Buck Bond Group
2019 Planning for ERISA Single-Employer Defined Contribution Plan Operations

2019 Planning for ERISA Single-Employer Defined Contribution Plan Operations

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Volume 41 | Issue 84

Download this FYI In-Depth as a printable PDF

The calendar provided in this FYI In-Depth will help you set up your own schedule of activities to address as the year progresses so that you do not miss important deadlines for your qualified plans. As you evaluate the various tasks, you can confirm suitable deadlines with your vendors for their completion. Our Reporting and Disclosure Guide will help you identify and address other activities that are event-based and participant-specific. As you make your plans, we have several key issues for you to consider (along with the calendar deadlines) as we head into 2019.

Review of Plan Administration

In addition to verifying that routine tasks are monitored in accordance with plan terms and administrative policies – such as making required minimum distributions, sending safe harbor notices, and attending to the myriad annual reporting and disclosure requirements — administrators must be on the alert for some important tasks. Here are some key areas to watch:

Update the “Special Tax Notice” for eligible rollover distributions. In September, the IRS issued Notice 2018-74 to update its Safe Harbor Explanations for eligible rollover distributions to take into account certain legislative changes and other recent guidance. (See our September 19, 2018 For Your Information.) The explanations, also known as the “Special Tax Notice Regarding Plan Payments” or the “Section 402(f) Notice,” generally must be provided to a recipient of an eligible rollover distribution between 30 and 180 days before an eligible rollover distribution is issued. Different versions of the notice are used for eligible rollover distributions made from a Designated Roth account and those that are issued from non-Roth accounts. If you haven’t done so already, make sure these notice updates are addressed in a timely manner and incorporated into distribution materials issued to recipients by the plan and its service providers.

Make timely 401(k) deposits. Failure to deposit employee contributions and loan repayments timely is a prohibited transaction that will subject the plan sponsor to excise taxes, interest charges and additional reporting. Deposits are timely if they are submitted as soon as contributions can reasonably be segregated from the employer’s assets. Once a plan sponsor demonstrates that contributions can be deposited within a certain number of days after payroll — say four business days — the DOL may view that as the standard for that plan. If deposited in a future cycle after eight days, for example, the deposit may be deemed late. As this continues to be an area of focus for DOL audits, consistency and attention to timeliness is critical. The DOL’s Prohibited Transaction Exemption limits the exemption for Voluntary Fiduciary Correction Program filers to deposits that are no more than 180 days late, so that the timeliness of deposits should be reviewed more frequently than annually. Plan sponsors with late deposits that don’t qualify for this exemption must file Form 5330 and pay a 15 percent excise tax on the prohibited transaction, which is due by the last day of the 7th month after the end of the tax year of the employer — July 31 for calendar-year filers.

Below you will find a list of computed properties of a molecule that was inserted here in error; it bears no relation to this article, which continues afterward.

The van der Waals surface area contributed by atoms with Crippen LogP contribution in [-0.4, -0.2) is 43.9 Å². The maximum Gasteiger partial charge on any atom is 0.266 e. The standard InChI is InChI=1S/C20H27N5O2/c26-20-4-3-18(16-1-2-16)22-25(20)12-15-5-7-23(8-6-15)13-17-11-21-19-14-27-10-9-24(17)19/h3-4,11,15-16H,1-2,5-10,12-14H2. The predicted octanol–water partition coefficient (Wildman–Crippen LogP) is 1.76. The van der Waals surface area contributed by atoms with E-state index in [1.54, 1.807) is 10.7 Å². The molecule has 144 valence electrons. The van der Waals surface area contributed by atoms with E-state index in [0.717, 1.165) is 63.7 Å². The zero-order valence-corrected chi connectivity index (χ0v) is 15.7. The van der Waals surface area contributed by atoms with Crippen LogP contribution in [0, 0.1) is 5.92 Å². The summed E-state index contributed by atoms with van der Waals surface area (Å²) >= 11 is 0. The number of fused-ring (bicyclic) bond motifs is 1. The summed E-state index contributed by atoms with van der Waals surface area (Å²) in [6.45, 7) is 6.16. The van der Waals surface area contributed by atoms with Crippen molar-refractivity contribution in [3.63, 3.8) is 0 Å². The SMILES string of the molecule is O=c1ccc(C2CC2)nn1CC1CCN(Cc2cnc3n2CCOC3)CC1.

Process automatic cashouts of small balances. Many plans provide for the automatic cashout of small balances to terminated participants. For such plans, distributions should be processed and terminated participants must be notified. At the very least, an annual “sweep” of small balances should be conducted in keeping with the plan terms. This process can be effective in keeping small balances out of the plan to avoid continued costly administration and having to track down missing participants in the future. Participants with larger balances are more likely to keep the recordkeeper informed of their addresses.

Identify lost participants with account balances. Returned plan notices, statements or distribution checks should be researched timely to find lost participants. The sooner the search is started, the more likely you’ll be able to locate terminated participants whose addresses have changed. Funds covering any check that remains outstanding for longer than the plan’s stale check period should be redeployed to the participant’s investment accounts or, depending on the amount and the payment’s eligibility for rollover, rolled into an IRA. Adjustments may be needed to address any income tax that had been withheld. Guidance from the DOL is available on how fiduciaries of terminated defined contribution plans can try to locate missing participants or beneficiaries and distribute balances. With the removal of the IRS and SSA letter-forwarding services, the use of Internet search tools is required. (See our September 3, 2014 For Your Information.) The DOL has recently focused more of its audit attention on whether plan sponsors are staying on top of finding missing participants so that plans can issue required distributions to them. (See our For Your Information from March 15, 2016.) More recently, audits have intensified with DOL alleging fiduciary breaches and assessing prohibited transaction penalties over missed payments in some cases. At plan termination, under final PBGC regulations, defined contribution plans can turn over lost participant balances to the PBGC missing participant program after making a diligent search for the participants. PBGC will also take funds for uncashed checks that have not been cashed by the “cash-by” date prescribed on the check or by a notice (see our January 2, 2018 For Your Information).